I have wondered a lot about how we will remember our time during this pandemic. Will our stories of perseverance triumph over the sadness? Will we simply look back with pride that we “survived” the Coronavirus? Our job was to sit on our couch and avoid going out in public. For most people that’s an ideal Saturday. I can’t help but feel a little regret that I could not do more for the ones I love, and I’m not sure that’s a bad thing. I admit reenacting a scene from an 80's movie does not replace holding someone’s hand, but how will we get off the couch and find our way without a few failed Lloyd Dobbler moments?

These failures are still a common occurrence in my life, but I’m slogging through them like everyone else. I stopped marinating candy in vodka, but no Zoom call seems complete without an hour-long break and two more cups of coffee..and then maybe a glass of wine…then back to coffee. There’s only so much motivation I can muster. Not every day is lost and I still sit on my balcony and listen to Moon River from time to time. Its final verse in particular helps remind me I am not the only one on this journey.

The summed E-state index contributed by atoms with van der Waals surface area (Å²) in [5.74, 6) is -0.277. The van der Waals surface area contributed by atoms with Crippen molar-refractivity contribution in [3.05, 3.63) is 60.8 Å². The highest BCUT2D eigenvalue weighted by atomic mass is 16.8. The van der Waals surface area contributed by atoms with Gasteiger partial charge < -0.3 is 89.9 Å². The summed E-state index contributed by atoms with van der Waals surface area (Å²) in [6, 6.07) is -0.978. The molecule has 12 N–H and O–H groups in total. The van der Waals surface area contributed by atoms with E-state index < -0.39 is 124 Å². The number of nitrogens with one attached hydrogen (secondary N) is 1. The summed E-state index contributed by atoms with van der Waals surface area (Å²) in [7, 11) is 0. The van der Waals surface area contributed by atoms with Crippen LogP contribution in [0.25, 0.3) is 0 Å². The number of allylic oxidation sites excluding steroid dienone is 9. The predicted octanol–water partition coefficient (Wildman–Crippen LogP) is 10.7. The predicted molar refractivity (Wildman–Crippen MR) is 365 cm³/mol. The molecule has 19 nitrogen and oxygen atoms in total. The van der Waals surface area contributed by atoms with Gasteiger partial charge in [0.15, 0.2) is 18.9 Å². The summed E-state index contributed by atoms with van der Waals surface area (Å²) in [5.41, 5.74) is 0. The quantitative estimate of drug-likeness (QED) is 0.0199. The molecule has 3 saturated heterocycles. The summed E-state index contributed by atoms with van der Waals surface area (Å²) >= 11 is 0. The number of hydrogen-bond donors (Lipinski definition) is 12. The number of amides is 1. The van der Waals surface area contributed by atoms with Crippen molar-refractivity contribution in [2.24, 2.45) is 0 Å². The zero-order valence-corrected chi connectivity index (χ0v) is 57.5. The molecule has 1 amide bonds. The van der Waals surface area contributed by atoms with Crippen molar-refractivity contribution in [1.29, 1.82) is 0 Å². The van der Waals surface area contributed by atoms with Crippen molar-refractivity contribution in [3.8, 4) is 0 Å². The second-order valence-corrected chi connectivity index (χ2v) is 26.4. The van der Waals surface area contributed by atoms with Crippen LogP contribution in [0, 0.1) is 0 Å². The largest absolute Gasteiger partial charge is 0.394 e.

We’re after the same rainbow’s end, waiting round the bend, my huckleberry friend, Moon River and me.

There is a part of me that is comforted by the thought we are all looking forward to new adventures together, waiting for a happy ending that doesn’t involve masks and a 6ft measuring stick. Who knows how long it will take to achieve a satisfying conclusion to this pandemic? There may never actually be one, and I may still be wearing my duster and carrying around my portable speaker well into 2021. All I know for sure is there will always be someone out there who needs a hug, and there is one very special lady in heaven, wearing her rally cap, telling me to try.

Writer, Marketing Consultant, and Professional Bohemian. It’s like being a regular bohemian, but with business casual clothing and a nicer laptop.